The City Reliquary shines an inky spotlight on Lady Liberty


To most of the world, the Statue of Liberty is a beacon of freedom, representing all that the United States is supposed to stand for: unity, hope, inspiration. But to Emily Mason, the symbol is about much more than national identity. It touches on the personal.

“My grandma’s infatuation with the Statue of Liberty started when she was a kid,” the 30-year-old social media advertiser says. “I inherited her obsession.”

Courtesy Emily Mason

To honor her late grandmother, Mason decided to get a tattoo of Lady Liberty herself.

“Inside the face of Lady Liberty is what looks like the view from my grandmother’s house,” she explained, noting that the design is on her arm. “She lived on a lake, so it’s a sunset scene.”

Stories like Mason’s are actually pretty common. These personal connections to Frédéric Auguste Bartholdi’s iconic monument — expressed through the very personal act of tattooing — are on display in a new exhibit at the City Reliquary. “Liberty the Tattooed Lady: The Great Bartholdi Statue as Depicted in Tattooing” is on view now through January 12, 2025.

Curated by Michelle Myles, a tattooist and co-owner of Daredevil Tattoo Shop on Manhattan’s Lower East Side, the exhibit is, according to the organizers, “the first devoted entirely to the history of Statue of Liberty tattoos,” and will be followed by a book release about the subject as well.

“Basically, all these different interpretations of the statue [are on display],” explains Myles, “including a bunch of vintage photographs of early tattoos that have Lady Liberty on them plus a collection of contemporary ones. I put a call out on social media for them.”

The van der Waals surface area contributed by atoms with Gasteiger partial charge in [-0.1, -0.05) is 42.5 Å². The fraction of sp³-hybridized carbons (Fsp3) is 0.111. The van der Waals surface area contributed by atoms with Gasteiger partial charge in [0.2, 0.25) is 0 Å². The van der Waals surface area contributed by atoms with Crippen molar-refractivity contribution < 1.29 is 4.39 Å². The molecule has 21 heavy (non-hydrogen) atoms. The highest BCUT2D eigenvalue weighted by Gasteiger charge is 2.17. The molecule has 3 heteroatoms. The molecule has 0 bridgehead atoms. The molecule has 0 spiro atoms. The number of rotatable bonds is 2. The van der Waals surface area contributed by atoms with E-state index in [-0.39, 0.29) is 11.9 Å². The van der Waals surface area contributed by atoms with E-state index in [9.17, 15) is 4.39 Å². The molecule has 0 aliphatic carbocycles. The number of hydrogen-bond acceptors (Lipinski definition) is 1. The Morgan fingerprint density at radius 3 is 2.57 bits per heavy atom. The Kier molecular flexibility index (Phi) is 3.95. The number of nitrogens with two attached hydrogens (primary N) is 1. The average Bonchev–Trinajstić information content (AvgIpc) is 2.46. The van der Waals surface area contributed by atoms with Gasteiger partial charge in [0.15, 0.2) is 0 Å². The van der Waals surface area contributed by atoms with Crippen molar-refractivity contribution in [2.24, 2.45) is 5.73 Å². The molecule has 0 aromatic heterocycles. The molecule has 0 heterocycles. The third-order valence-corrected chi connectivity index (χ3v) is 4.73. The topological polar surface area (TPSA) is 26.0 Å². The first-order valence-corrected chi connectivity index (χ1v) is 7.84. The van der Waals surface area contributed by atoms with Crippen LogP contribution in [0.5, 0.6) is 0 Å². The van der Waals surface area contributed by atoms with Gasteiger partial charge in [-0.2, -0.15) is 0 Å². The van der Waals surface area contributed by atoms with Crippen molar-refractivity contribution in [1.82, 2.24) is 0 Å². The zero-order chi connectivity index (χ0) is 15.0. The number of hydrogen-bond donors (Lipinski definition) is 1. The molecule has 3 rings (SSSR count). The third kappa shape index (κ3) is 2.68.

And people answered. The responses included a mix of New Yorkers and folks from elsewhere, a fact that speaks to the topic at hand.

“The draw to the image is the idea of liberty. But, for a lot of people, Lady Liberty is also the symbol of New York City, so she becomes a souvenir of sorts,” she says. “To some people, it’s a symbol of America so Europeans come and get her tattooed.”

To Dave Herman, the president and founder of the museum, the show is also about the history of tattooing in New York, a city that’s believed to be the home of the first ever tattooing business in the United States.

Photo courtesy City Reliquary

“The electrified tattoo is something that changed the industry and the history of the Bowery,” he says, calling out the modern form of the craft, which makes use of needles soldered onto a bar, and the Manhattan neighborhood that many consider to be the birthplace of modern tattooing.

Quite literally putting his money where his mouth is, Herman will also sit down to get inked himself during the run of the exhibition.

“I love the artwork that’s not just emblematic of the statue itself but of tattooing it,” he says.
In addition to photos of tattoos of the landmark, visitors can expect to browse through vintage drawings, ephemera and antique flash designs, all riffs on the original sculpture.

“I’m going to go with the arm because it’s a traditional place for it given the shape of the statue,” he says. “It’s a nice long and rectangular area.”

As for which drawing he’ll choose, Herman is undecided — but he hopes to settle on something that pays as much homage to the history of body art as it does to what he refers to as the “secular saint of the New York harbor.”

Photo courtesy City Reliquary

The post The City Reliquary shines an inky spotlight on Lady Liberty appeared first on Brooklyn Magazine.

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